The PSAT is offered only once per year, in October. Deciding when to sign up really boils down to what year a student should take the test. Is it better to take the PSAT in one’s sophomore year or junior year? The answer is both. Here’s why:
The PSAT does not directly factor into college admissions. There is no way in which a PSAT score (good or bad) could prevent a student from getting into the school of his or her choice. Therefore, there is no reason for a student not to take it both years. The PSAT is a good introduction to the SAT for sophomores, and simply represents extra practice for them. And who could not use more practice for the SAT test?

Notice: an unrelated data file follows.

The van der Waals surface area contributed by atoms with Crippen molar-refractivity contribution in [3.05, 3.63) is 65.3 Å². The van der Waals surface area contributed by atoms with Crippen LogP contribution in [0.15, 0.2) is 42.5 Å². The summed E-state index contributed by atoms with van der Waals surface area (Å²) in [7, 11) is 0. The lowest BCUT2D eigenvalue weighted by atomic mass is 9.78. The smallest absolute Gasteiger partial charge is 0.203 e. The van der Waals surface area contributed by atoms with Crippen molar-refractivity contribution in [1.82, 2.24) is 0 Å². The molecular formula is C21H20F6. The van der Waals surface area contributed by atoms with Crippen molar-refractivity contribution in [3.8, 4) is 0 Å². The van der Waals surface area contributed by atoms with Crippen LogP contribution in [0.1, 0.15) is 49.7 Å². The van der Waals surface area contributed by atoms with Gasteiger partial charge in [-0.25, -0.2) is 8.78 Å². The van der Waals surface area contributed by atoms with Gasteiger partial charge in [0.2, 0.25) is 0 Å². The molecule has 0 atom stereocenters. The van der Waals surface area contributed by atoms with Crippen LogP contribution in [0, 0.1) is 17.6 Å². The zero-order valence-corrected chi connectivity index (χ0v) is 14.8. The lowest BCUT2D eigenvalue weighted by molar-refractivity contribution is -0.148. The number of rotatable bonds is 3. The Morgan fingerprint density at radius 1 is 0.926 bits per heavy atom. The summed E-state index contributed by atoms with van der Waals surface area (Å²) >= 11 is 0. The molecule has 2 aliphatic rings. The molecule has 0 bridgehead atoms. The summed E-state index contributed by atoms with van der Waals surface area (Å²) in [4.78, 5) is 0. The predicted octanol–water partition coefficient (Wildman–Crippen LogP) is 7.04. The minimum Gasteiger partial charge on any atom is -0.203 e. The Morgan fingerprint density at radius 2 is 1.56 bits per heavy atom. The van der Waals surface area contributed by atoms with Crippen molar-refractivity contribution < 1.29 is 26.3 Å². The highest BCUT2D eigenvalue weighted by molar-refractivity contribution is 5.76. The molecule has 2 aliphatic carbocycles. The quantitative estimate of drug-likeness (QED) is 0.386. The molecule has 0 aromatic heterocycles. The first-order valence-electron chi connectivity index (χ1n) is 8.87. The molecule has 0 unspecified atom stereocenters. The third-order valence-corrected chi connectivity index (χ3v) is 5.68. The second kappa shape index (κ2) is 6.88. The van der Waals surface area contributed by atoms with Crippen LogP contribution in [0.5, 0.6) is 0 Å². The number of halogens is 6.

The PSAT is primarily extra practice for juniors as well. There is, however, the possibility that a student who scores well can qualify to become a National Merit Scholar. While a PSAT score will never hurt one’s chances of getting into college, being recognized as a National Merit Scholar will most certainly help. Finally, the PSAT is an excellent springboard for both sophomores and juniors who are getting ready to prepare for the real SAT test. It gives students a sense of what the test is like, how it is structured, and what kinds of questions it asks. Also, the score report tells students how well prepared they are, and what they can do to score well on the real SAT test––the SAT test that matters.